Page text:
“Giant Mars and Moon Maps are a means for sparking creativity in kids while they sit, stand, walk, play and learn together,” said Dr. Andrew Aldrin, president of AFF. “We are honored to partner with an incredible organization like Challenger Center and share this unique STEAM experience with their next generation across the United States.”

Each year, AFF works with donors to make Giant Mars Map™ packages available for distribution. Individual schools, school districts and informal education organizations submit applications, which are reviewed by an independent team of judges. Map recipients are selected with the goal of reaching people and places where the map can be used as an authentic teaching tool to help children develop an understanding for real-world, STEAM-based concepts using the Red Planet as the focal point.

About the Aldrin Family Foundation
The Aldrin Family Foundation (AFF) strives to cultivate the next generation of space leaders, entrepreneurs and explorers who will extend human habitation beyond the Earth to the Moon and Mars. AFF’s STEAM-based educational tools, curriculum and programs span from a child’s first classroom experience through graduate school and professional programs. This vertical pathway unites explorers at all levels to learn from each other’s vision for space, ultimately creating the first generation of Martians.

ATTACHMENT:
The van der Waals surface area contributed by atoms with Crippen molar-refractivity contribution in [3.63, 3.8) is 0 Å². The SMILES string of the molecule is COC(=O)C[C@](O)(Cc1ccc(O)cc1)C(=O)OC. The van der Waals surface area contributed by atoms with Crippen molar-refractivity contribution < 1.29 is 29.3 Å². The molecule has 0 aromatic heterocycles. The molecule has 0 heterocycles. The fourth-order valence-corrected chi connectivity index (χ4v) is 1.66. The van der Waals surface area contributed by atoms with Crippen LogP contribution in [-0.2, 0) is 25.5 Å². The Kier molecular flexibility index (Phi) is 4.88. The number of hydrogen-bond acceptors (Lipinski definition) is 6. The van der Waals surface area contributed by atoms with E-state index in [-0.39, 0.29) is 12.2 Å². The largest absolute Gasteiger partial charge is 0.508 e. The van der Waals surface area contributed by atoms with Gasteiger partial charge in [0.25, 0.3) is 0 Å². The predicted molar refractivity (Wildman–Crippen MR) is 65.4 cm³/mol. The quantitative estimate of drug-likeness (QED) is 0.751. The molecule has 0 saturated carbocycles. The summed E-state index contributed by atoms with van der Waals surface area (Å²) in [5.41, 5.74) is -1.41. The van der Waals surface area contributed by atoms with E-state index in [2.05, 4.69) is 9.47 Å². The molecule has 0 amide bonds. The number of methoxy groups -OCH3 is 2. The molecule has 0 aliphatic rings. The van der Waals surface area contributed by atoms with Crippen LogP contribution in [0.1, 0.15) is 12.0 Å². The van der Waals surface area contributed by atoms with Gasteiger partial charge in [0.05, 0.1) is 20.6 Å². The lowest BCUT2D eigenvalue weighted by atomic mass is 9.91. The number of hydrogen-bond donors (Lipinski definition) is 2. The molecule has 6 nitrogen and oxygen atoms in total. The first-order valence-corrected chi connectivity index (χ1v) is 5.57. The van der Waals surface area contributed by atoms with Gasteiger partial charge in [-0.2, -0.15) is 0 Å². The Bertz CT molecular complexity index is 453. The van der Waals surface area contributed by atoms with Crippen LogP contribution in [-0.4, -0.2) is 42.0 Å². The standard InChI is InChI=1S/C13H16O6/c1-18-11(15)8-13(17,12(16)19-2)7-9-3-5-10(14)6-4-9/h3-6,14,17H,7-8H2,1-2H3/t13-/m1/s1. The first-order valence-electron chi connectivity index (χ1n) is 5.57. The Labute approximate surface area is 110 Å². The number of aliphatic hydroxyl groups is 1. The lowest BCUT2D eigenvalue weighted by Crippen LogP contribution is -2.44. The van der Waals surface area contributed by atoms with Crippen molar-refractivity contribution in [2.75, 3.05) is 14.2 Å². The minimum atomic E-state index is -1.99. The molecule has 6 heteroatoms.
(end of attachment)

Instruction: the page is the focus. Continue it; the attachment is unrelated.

About Challenger Center
As a leader in science, technology, engineering, and math (STEM) education, Challenger Center provides more than 250,000 students annually with experiential education programs that engage students in hands-on learning opportunities. These programs, delivered in Challenger Learning Centers and classrooms, strengthen knowledge in STEM subjects and inspire students to pursue careers in these important fields. Challenger Center was created by the Challenger families to honor the crew of shuttle flight STS-51-L. For more information about Challenger Center, please visit challenger.org or connect on Facebook and Twitter.

See the states where designers make the most money for their work

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man drawing a design on paper with a pencil

Many designers make a very respectable living. According to a new survey of over 17,000 designers across the globe, conducted by the digital networking platform Dribbble earlier this year, product designers are doing quite well in particular.

U.S.-based product designers working on physical and digital products report making an average salary of $103,000 a year. Not bad for passing on the law degree and medical license and (hopefully) never learning how to code!